Home » Homelessness in Lexington down by a fourth since 2014

Homelessness in Lexington down by a fourth since 2014

Lexington Mayor Jim Gray announces homelessness has declined 26% in two years.
Lexington Mayor Jim Gray announces homelessness has declined 26% in two years.

LEXINGTON, Ky. (May 2, 2016) – Homelessness in Lexington has declined more than 26 percent since 2014, and chronic homelessness has been cut in half, according to data released today by the city’s Office of Homelessness Prevention & Intervention.

Mayor Jim Gray announced also that the city learned this morning Lexington has received a $333,323 federal grant for Rapid Rehousing, rental assistance to help people leave shelters and the streets for permanent housing. Community Action Council will operate the program. The city coordinated and submitted the grant application.

“These data show our major investments in homelessness and affordable housing are making an impact,” Gray said. “We still have much work to do, but Lexington is on the right path to ensure this is a Great American City, where everyone can find access to affordable housing and the necessary supports and opportunities to thrive.”

After a city homelessness report issued in January 2014, the city hired a director of homelessness to implement the report’s recommendations and coordinate its strategies.

Data released today is from the 2016 Point In Time Count conducted in January by the Office of Homelessness. Dozens of volunteers visited more than 60 locations, including homeless shelters, to count and survey people experiencing homelessness. The 2016 count found 1,064 people living on the streets, in shelter or in transitional housing on the night of January 27, 2016. That reflects a decrease from 1,453 people in 2014 and 1,258 in 2015.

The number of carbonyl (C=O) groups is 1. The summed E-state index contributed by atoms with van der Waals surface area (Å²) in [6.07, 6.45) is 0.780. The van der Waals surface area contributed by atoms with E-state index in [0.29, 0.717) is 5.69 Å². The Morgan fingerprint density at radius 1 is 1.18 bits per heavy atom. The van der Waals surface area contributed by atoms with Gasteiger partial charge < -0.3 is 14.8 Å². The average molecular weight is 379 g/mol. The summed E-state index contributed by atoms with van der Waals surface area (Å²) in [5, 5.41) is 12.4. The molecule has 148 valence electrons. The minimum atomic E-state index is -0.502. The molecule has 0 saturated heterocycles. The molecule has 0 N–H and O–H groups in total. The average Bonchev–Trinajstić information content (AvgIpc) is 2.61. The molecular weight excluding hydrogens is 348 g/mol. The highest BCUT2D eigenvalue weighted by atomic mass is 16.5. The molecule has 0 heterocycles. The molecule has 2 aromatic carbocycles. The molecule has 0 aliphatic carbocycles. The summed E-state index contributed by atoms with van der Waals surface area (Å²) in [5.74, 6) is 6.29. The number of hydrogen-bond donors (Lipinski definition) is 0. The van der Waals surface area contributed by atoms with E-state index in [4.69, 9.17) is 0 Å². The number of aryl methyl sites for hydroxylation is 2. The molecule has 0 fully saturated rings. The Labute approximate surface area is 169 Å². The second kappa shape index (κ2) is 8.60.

Other highlights from the data include a more than 50 percent decrease since 2015 in people meeting the definition of chronic homelessness, which is someone with a disability who has been homeless for more than a year or has had four or more separate incidents of homelessness in three years that total a year or more.

Charlie Lanter, director of Lexington's Office of Homelessness
Charlie Lanter, director of Lexington’s Office of Homelessness

“We also believe we have nearly ended veteran homelessness in Lexington,” said Charlie Lanter, director of the city’s Office of Homelessness. “For two years now we have found just one or two veterans on the street, and we’ve seen the number of vets in shelter decline by almost half and even further since this count was conducted.”

Lanter called the veterans’ homeless rate “functional zero” because there is capacity to house all those they know of.

Since 2014, the city of Lexington has invested heavily in homelessness prevention and intervention and affordable housing. The city allocates $2 million annually to an Affordable Housing Trust Fund and the Office of Homelessness receives $750,000 to develop innovative and sustainable solutions to homelessness.

In less than two years the Office of Homelessness has supported a Housing First Pilot Project, creation of a Mental Health Court, startup of an Emergency Family Housing Program, and initiation of a Street Outreach Project, among other interventions.